I said, “Does he want to see me,” knowing how angry he was only the week before. She said, “No. I asked him if I should not send for you, and he said no, he did not want to see you.” “Well, why did you send?” “Well, I can't bear to see him die in this terrible state of mind.” “What is his state of mind?” “He says his damnation is sealed, and that he will be in hell in a little while.” I went into the room where he was, and the moment he heard the door open he looked and saw who it was, and he turned his face to the wall. I went to the bed and spoke to him, and he did not answer. I said, “Won't you speak to me?” I went around to the foot of the bed where I could look at him, and said again, “Won't you speak to me?” He turned and looked at me----and what a look it was! He said, “You need not talk to me any more, sir. My damnation is sealed. There is no hope for me.” I tried to tell him there was, but he ridiculed the idea that there was any hope for him. Memory had begun to do its work. His whole life came up before him, and he said, “I have done nothing but sin against God all my life; and a week ago when you were here and I thought I was going to get well, I turned away from God. He came knocking at the door of my heart. I told him, if He would spare my life, I would let Him in. And He took me at my word. But the moment I got up I turned my back upon Him. There is no hope for me. You need not talk to me. You need not pray for me. You cannot save me, sir. There is no hope for me. I have got to die in my sins. There is no chance for my soul.” I tried to tell him there was. He pointed his finger at the stove and said, “My heart is as hard as the iron in that stove. There is no hope for me.” I went to get down on my knees, and when he saw me kneel he said, “Mr. Moody, you need not pray for me. You can pray for my wife and children. They need your prayers and sympathies. You need not spend your time praying for me. There is no hope for me.” I tried to pray for him, but it seemed as if my prayers did not go higher than my head. I got up and took his hand, and it seemed as if I was bidding farewell to a friend that I never would see again in time or eternity. The cold, clammy sweat of night was gathering on that hand. I bade him a final farewell. I left his house about noon. He lingered until the sun went down behind those western prairies, and his wife told me that from the time I left him until he died, all she heard was, “The harvest is past, the summer is ended, and I am not saved.” You could hear his cries all over the house. Just as the sun was going down, he was sinking away into the arms of death, and his wife noticed his lips quivering. He was trying to say something. She bent over and all she could hear was that awful lamentation of the prophet, “The harvest is past, the summer is ended, and I am not saved,” and he passed away.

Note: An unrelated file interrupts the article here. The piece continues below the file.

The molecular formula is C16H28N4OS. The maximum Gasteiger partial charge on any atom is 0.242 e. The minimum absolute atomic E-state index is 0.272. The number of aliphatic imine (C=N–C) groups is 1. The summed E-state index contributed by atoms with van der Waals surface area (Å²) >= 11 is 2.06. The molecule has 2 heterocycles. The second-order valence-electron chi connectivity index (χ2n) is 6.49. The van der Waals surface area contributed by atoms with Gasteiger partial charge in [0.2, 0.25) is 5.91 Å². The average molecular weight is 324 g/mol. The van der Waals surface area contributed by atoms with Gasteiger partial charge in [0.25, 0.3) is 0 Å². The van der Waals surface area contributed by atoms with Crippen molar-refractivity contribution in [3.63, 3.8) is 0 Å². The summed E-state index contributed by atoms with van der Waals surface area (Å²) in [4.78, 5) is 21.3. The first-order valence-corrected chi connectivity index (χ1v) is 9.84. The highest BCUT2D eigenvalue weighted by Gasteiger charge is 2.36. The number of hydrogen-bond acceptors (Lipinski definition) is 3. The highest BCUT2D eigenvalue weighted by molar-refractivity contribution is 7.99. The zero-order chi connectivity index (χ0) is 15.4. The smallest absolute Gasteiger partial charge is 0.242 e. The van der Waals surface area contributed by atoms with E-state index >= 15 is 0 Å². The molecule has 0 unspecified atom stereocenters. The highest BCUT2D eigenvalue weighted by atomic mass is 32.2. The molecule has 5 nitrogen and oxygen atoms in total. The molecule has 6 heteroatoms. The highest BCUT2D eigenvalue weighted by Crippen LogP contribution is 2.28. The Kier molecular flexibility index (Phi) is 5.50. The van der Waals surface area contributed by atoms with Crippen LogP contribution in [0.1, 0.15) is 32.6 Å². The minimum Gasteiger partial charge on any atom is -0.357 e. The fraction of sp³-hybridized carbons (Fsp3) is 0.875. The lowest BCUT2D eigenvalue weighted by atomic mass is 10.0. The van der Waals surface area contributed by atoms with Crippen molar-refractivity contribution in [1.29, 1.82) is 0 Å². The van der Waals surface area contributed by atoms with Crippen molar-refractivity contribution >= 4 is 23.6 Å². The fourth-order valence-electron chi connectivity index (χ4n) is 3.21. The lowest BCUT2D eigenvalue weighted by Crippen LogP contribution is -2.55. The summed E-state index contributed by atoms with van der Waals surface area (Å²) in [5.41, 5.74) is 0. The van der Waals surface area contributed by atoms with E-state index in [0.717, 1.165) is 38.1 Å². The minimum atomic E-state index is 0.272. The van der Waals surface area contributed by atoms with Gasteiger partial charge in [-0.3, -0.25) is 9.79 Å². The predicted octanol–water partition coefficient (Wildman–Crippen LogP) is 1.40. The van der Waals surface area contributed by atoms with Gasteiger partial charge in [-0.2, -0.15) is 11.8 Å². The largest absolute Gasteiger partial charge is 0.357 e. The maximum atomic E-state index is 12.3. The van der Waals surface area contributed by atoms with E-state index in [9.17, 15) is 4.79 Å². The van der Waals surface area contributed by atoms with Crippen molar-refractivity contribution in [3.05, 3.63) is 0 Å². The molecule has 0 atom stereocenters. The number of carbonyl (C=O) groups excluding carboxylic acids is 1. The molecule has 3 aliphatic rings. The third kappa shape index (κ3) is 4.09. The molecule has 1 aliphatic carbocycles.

The reader will observe that in one week this man's belief was altered from “plenty of time” to “too late.” One Friday it was “next spring,” and the next Friday, “never.” One week he believed God so lenient as to allow him to deliberately continue in sin for months to come, and the next week he believed him so relentless as to refuse to forgive him at all. One week ago he believed the day of salvation to be some months in the future, and now it was “past.” This was unbelief, on both sides. It was unbelief in God's unchanging “now,” but it was faith in the devil's “plenty of time,” and faith again in the devil's “too late.” All unbelief is essentially faith in the devil. It takes his word over God's. It believes him when he preaches the love of God at the expense of his holiness, and believes him again when he preaches the holiness of God at the expense of his love.